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Something ALL VEGANS SHOULD KNOW... If you're vegan and you have shingles there is a huge possibility that IS your diet that's behind it. This does <i>not</i> mean that you should stop eating a vegan diet. It's quite possible to do so as long as you understand the Lysine/Arginine balance.<br><br>
My son, when he was 23, got a case of shingles which I, like many others, thought was unusual because of his young age. However, If you have ever had chicken pox (he had) you have the potential for getting shingles and many of the foods in a vegan diet just happen to be higher in Arginine than Lysine, the imbalance of which creates the perfect environment for that dormant chicken-pox virus to re-erupt as shingles. (The virus needs high Arginine in order to proliferate)<br><br>
Lysine and Arginine are both important amino acids that we all need. However, they need to be consumed in somewhat of a balanced way (no need to get obsessive about the perfect balance). At the time my son got shingles he was practically living on rice and beans, nuts and seeds. This diet brought his Arginine level way up compared to his Lysine level. Once we realized this, we just made sure he ate a lot of foods high in lysine for the next couple of weeks (he avoids doctors and medicines like the plague) and he got over it very quickly with no residual effects.<br><br>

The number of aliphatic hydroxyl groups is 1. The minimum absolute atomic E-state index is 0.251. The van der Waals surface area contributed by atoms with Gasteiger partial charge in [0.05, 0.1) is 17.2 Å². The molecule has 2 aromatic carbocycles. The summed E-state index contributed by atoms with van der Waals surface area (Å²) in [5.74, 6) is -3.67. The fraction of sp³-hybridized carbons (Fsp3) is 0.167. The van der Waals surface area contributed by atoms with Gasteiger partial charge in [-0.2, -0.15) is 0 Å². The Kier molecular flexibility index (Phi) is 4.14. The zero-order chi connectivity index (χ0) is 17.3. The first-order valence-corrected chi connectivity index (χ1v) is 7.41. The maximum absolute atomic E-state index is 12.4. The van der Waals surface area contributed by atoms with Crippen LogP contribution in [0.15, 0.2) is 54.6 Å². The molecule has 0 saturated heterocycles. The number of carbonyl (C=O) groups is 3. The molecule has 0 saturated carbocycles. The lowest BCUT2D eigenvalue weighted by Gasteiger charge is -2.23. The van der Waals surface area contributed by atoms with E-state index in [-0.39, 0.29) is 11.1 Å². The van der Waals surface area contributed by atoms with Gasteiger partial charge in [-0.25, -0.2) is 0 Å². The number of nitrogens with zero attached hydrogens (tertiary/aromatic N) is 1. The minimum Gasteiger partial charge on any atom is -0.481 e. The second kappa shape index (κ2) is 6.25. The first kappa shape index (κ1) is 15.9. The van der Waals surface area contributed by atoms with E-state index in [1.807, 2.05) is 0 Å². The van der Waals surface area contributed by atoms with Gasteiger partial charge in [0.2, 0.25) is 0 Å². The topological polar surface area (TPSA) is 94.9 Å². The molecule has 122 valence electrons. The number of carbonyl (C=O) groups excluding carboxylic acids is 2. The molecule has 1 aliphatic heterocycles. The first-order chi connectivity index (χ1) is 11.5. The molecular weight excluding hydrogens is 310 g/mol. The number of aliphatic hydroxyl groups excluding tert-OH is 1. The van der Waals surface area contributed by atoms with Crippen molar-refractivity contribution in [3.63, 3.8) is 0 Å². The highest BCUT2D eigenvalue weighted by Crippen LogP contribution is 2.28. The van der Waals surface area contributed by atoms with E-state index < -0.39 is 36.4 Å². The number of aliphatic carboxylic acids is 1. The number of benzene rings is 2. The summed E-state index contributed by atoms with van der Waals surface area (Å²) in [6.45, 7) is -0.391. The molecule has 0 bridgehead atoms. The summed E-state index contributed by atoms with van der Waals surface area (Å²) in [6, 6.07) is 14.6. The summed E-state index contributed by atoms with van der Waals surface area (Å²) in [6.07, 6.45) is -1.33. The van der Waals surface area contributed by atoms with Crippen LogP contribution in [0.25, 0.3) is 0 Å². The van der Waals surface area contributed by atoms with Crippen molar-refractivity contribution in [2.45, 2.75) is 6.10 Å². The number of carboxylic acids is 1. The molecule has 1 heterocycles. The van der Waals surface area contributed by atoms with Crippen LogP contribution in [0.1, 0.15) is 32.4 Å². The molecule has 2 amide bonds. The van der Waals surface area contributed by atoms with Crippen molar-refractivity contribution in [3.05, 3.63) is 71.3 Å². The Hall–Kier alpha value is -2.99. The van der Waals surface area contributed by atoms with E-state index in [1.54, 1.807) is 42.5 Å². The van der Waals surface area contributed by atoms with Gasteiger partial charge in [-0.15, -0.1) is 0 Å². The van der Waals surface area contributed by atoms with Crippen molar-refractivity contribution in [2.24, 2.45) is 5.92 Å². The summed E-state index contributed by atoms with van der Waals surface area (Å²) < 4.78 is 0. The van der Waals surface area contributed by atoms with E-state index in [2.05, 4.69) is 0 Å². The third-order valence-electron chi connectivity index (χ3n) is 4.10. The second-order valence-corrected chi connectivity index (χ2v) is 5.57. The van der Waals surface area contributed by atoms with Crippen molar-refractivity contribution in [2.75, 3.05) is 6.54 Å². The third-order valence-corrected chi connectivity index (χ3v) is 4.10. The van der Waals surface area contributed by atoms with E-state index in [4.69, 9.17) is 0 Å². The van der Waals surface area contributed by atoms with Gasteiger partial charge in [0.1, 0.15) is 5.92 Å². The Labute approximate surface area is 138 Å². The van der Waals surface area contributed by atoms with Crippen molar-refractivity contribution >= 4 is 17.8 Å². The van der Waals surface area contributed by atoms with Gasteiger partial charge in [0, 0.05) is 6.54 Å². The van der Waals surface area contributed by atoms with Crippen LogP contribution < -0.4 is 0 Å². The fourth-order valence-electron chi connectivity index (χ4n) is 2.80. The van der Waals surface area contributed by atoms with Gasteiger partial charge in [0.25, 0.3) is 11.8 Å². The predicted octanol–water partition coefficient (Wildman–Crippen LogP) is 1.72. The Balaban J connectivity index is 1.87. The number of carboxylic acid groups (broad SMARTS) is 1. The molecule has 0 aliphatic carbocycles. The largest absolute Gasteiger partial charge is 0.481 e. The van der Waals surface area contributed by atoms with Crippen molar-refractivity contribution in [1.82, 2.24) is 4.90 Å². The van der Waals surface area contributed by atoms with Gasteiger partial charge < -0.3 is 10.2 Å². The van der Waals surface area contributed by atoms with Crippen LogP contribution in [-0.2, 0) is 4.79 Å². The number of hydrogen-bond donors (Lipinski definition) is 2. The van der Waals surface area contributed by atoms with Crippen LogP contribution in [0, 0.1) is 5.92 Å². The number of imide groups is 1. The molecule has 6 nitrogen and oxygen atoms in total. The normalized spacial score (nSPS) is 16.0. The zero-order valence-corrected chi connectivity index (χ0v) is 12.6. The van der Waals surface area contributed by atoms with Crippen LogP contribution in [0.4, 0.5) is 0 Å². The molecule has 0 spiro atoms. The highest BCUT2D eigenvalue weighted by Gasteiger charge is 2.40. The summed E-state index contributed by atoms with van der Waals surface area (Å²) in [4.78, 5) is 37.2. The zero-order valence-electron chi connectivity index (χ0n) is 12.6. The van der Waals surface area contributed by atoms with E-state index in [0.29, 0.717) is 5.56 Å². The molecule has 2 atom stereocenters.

There is apparently another easier way to treat/prevent shingles that doesn't involve anti-virals etc....Which is to just take Lysine supplements either when treating shingles, or when you feel you've been eating a lot of foods high in Arginine so that you can balance it out before the imbalance has a chance to cause shingles.<br><br>
BTW, Because chicken-pox, shingles AND the herpes virus are all related, this Lysine/Arginine issue applies to preventing herpes outbreaks and cold sores as well (and unfortunately means that a vegan diet <i>may</i> make it more likely that you might have them, but <i>only if</i> you don't pay some attention to your Lysine/Arginine balance)<br><br>
One last note: Please don't take this to mean that Arginine is bad. It is not. In fact it's a <i>necessary</i> amino acid and you can cause yourself a different set of problems if you get extreme in trying to minimize it. It's only necessary to keep an approximate balance between it and Lysine. When in doubt about your balance, it's supposedly better to err on the side of too much Lysine, but you don't want to eliminate or drastically deprive yourself of Arginine. Does that make sense?... So if you decide to take Lysine supplements when you know you've been eating lots of high Arginine foods, you don't need to worry about over doing it (unless youre getting/taking way more than is recommended)<br><br>